Sign placed outside a state office in Ayestarán

Yesterday, after nearly a month, I finally resolved the mysterious business of my cell phone account having been recharged which, it seems, had caused great anxiety for a certain commercial enterprise which really seems more like a bureau of investigation.

You might recall my telling you that one fine day I received a small gift on my mobile in a tone as threatening as it was puzzling.

In this message, which in the end was sent to me eighteen times at half hour intervals, I was told that I had to call a certain number in order to activate the above mentioned credit. As I said before, when I called, they put me through an interrogation in which I had to give my first and last names, home address, cell phone number (the same one to which they had been sending the message), the number on my identity card and, best of all, the name of the person who had recharged the account – something which, as I mentioned, I ignored. The young woman assisting me the first time did not want to tell me the amount of the credit or who had recharged the account. She would only tell me that it was a man. Playing along, I gave her the names of my sons but she said it was someone else. She added that not only would the credit be put on hold until I provided this information but that the money that had been added to the account would have to refunded.

As I had no desire to lose this money, I called back the next day and fortunately got operator #_ (who was much more pleasant than the one without a name). To help me, she told me the account had been recharged by someone in Miami and that the name of the person started with the letter B. I told her that I had no idea who that could be and that those messages were annoying me. Then, very politely, she told me she would refund the money and that I would no longer receive those little messages that were annoying me so.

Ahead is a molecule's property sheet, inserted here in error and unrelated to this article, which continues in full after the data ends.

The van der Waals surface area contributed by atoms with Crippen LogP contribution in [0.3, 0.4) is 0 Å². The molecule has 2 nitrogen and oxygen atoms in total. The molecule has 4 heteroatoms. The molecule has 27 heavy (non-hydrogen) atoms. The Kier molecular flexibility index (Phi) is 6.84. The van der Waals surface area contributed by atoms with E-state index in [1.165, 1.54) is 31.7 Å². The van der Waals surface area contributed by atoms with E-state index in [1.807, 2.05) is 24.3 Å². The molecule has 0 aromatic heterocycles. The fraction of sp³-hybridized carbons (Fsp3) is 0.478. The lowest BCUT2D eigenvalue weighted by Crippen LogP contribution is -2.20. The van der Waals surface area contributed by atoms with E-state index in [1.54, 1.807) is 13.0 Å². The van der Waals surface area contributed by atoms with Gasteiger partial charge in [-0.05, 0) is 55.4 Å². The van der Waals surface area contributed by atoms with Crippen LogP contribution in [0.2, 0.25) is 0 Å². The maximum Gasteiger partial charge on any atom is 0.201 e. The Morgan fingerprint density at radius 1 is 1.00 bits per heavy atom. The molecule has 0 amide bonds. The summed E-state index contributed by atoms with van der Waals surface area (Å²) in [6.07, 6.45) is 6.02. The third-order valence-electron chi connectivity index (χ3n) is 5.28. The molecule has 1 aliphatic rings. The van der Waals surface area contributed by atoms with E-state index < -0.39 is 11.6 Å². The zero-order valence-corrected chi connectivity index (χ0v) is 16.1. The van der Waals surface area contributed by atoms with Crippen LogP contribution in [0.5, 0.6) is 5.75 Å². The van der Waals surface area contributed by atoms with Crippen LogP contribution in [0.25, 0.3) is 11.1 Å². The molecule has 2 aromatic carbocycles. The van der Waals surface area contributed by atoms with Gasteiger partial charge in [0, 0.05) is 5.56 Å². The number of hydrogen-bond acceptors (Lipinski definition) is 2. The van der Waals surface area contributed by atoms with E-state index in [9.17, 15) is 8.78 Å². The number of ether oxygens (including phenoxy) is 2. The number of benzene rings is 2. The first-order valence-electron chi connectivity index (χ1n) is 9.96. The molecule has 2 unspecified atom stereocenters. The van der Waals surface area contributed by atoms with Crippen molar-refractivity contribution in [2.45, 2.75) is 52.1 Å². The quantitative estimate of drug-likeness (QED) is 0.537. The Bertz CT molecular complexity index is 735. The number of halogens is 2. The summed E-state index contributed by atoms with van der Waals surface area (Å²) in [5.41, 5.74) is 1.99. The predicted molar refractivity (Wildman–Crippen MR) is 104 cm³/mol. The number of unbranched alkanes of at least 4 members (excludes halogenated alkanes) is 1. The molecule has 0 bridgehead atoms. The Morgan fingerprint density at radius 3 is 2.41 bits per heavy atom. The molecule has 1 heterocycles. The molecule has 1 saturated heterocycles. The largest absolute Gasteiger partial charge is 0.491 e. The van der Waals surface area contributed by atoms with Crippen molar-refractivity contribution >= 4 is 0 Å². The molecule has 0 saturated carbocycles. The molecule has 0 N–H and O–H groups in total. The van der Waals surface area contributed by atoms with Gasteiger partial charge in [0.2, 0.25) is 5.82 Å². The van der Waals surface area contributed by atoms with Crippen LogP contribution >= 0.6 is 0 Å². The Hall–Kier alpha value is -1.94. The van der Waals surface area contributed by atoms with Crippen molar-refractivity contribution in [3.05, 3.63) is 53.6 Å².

Time passed and “the eagle crossed over the sea.” As I do not have internet and can only go online when they do me the favor of giving me a few hours, it took some time to access my account to find the pertinent information so that I could receive this prize.

On Monday I finally found out who Mr. B was. I called the mysterious number and proceeded to give them the information. They advised me, however, that the gentleman had paid with a credit card, that they would have to investigate and that, if there had been fraud, I would have to return the money. As you can see, they lied to me for almost a month when they told me that they would return the funds to Mr. B.

It is clear that, at no point, were they going to refund the gentleman his money. It was all just a threat. Please tell me if this modus operandi is appropriate for a commercial enterprise whose primary objective is generating hard currency.

July 19 2012

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